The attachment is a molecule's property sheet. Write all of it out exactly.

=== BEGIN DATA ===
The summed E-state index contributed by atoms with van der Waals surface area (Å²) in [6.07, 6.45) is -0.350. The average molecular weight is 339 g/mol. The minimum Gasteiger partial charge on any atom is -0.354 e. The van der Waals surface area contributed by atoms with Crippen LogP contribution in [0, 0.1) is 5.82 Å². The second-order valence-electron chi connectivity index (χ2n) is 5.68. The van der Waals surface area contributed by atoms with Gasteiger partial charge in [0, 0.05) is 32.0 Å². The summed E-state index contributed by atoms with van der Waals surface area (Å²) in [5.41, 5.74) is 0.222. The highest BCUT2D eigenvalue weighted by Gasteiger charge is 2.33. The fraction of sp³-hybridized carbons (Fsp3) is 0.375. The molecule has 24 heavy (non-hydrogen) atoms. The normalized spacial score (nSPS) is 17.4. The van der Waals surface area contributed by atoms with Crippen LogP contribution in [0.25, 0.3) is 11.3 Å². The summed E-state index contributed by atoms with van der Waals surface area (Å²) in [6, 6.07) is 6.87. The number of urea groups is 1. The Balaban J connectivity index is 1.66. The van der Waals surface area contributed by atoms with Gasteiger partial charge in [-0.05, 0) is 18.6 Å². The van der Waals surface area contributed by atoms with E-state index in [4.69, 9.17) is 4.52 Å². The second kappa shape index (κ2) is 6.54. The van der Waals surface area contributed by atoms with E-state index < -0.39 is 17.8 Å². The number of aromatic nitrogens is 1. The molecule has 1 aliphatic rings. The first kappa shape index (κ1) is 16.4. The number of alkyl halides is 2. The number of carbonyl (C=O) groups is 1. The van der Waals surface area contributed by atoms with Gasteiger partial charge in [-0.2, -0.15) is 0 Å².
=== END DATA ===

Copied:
The summed E-state index contributed by atoms with van der Waals surface area (Å²) in [6.07, 6.45) is -0.350. The average molecular weight is 339 g/mol. The minimum Gasteiger partial charge on any atom is -0.354 e. The van der Waals surface area contributed by atoms with Crippen LogP contribution in [0, 0.1) is 5.82 Å². The second-order valence-electron chi connectivity index (χ2n) is 5.68. The van der Waals surface area contributed by atoms with Gasteiger partial charge in [0, 0.05) is 32.0 Å². The summed E-state index contributed by atoms with van der Waals surface area (Å²) in [5.41, 5.74) is 0.222. The highest BCUT2D eigenvalue weighted by Gasteiger charge is 2.33. The fraction of sp³-hybridized carbons (Fsp3) is 0.375. The molecule has 24 heavy (non-hydrogen) atoms. The normalized spacial score (nSPS) is 17.4. The van der Waals surface area contributed by atoms with Crippen LogP contribution in [0.25, 0.3) is 11.3 Å². The summed E-state index contributed by atoms with van der Waals surface area (Å²) in [6, 6.07) is 6.87. The number of urea groups is 1. The Balaban J connectivity index is 1.66. The van der Waals surface area contributed by atoms with Gasteiger partial charge in [-0.05, 0) is 18.6 Å². The van der Waals surface area contributed by atoms with E-state index in [4.69, 9.17) is 4.52 Å². The second kappa shape index (κ2) is 6.54. The van der Waals surface area contributed by atoms with E-state index < -0.39 is 17.8 Å². The number of aromatic nitrogens is 1. The molecule has 1 aliphatic rings. The first kappa shape index (κ1) is 16.4. The number of alkyl halides is 2. The number of carbonyl (C=O) groups is 1. The van der Waals surface area contributed by atoms with Gasteiger partial charge in [-0.2, -0.15) is 0 Å².